Birds of a feather flock together. For Dabang Delhi and Bengal Warriors, who are set to play against each other in their first-ever Pro Kabaddi final on Saturday, the proverb holds true.

Not so long ago, the two teams languished at the bottom of the table, trying to avoid the embarrassment of the wooden spoon.

Delhi and Bengal had finished sixth and seventh respectively in the opening season. The next season they swapped places. In season three, the Kolkata outfit made surprise resurgence to reach the semi-finals as Delhi finished bottom before Bengal replaced Delhi in the bottom spot in the season that followed while Delhi finished just a place above.

However three years on, the two sides are one match away from becoming just the fifth team to win the Pro Kabaddi title. Quite a turnaround.

For both Delhi and Bengal, the journey from strugglers to finalists came as a result of much introspection and effort.

Flawed decision-making and subsequent struggles

Dabang Delhi and Bengal Warriors didn’t have poor players, but somehow they cumulated to form fairly poor sides. As a unit, including the coaching staff, they never clicked.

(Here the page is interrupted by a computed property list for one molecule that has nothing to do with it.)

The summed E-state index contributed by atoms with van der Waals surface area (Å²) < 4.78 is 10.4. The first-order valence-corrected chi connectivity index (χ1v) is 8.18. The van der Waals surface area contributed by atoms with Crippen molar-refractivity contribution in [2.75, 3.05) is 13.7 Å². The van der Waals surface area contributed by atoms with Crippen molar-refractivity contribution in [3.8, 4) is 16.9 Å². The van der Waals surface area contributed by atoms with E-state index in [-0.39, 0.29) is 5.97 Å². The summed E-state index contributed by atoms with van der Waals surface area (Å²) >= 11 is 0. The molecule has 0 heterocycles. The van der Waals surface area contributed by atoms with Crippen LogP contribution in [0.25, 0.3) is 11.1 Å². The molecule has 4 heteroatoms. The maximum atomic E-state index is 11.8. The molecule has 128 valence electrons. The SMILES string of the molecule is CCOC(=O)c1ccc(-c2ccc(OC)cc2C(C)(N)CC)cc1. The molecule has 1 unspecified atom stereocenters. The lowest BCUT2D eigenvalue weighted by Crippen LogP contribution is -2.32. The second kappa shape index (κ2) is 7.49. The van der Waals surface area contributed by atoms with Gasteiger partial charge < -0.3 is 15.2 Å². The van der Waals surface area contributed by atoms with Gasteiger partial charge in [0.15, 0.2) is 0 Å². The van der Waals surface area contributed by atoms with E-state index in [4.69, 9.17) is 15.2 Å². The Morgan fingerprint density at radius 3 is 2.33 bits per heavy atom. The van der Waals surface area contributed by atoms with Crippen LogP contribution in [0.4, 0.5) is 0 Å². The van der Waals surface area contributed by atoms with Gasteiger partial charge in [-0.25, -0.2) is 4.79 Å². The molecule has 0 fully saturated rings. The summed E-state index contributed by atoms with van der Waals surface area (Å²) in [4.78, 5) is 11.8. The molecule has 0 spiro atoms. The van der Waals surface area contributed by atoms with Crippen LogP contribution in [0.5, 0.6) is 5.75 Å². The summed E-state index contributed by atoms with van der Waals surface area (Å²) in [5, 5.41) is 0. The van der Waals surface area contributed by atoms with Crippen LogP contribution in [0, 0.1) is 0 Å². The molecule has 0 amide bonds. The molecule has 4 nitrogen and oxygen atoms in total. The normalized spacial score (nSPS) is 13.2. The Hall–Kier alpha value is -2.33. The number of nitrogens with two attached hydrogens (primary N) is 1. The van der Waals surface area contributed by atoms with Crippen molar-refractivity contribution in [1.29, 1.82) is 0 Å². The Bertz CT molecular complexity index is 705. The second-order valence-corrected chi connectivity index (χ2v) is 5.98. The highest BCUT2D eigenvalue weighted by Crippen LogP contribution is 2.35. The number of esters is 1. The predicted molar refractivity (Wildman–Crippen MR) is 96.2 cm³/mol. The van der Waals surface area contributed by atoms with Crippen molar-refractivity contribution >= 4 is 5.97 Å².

“We had the players, but we didn’t have that one player who could lead the team or make them perform as one unit,” Dabang Delhi’s team manager Omkar Prabhu, who has been at the franchise since the second Pro Kabaddi season, told

“We had great individuals but there was always something or the other missing,” he added.

For the Warriors, the problems ran deeper.

“When we started we had no knowledge of the game,” Bengal Warriors CEO Sandip Tarkas told “The AKFI had assigned us the coach and we tried to provide them everything, but we simply didn’t understand the nitty-gritty of game and made all the mistakes we could,” he added.

The Warriors needed two seasons to realise that they needed to improve their knowledge about the sport that would help them to make good decisions for the team.

After season three’s fourth-placed finish, Bengal Warriors thought they had the team to conquer the league, but they fell on their face to finish bottom.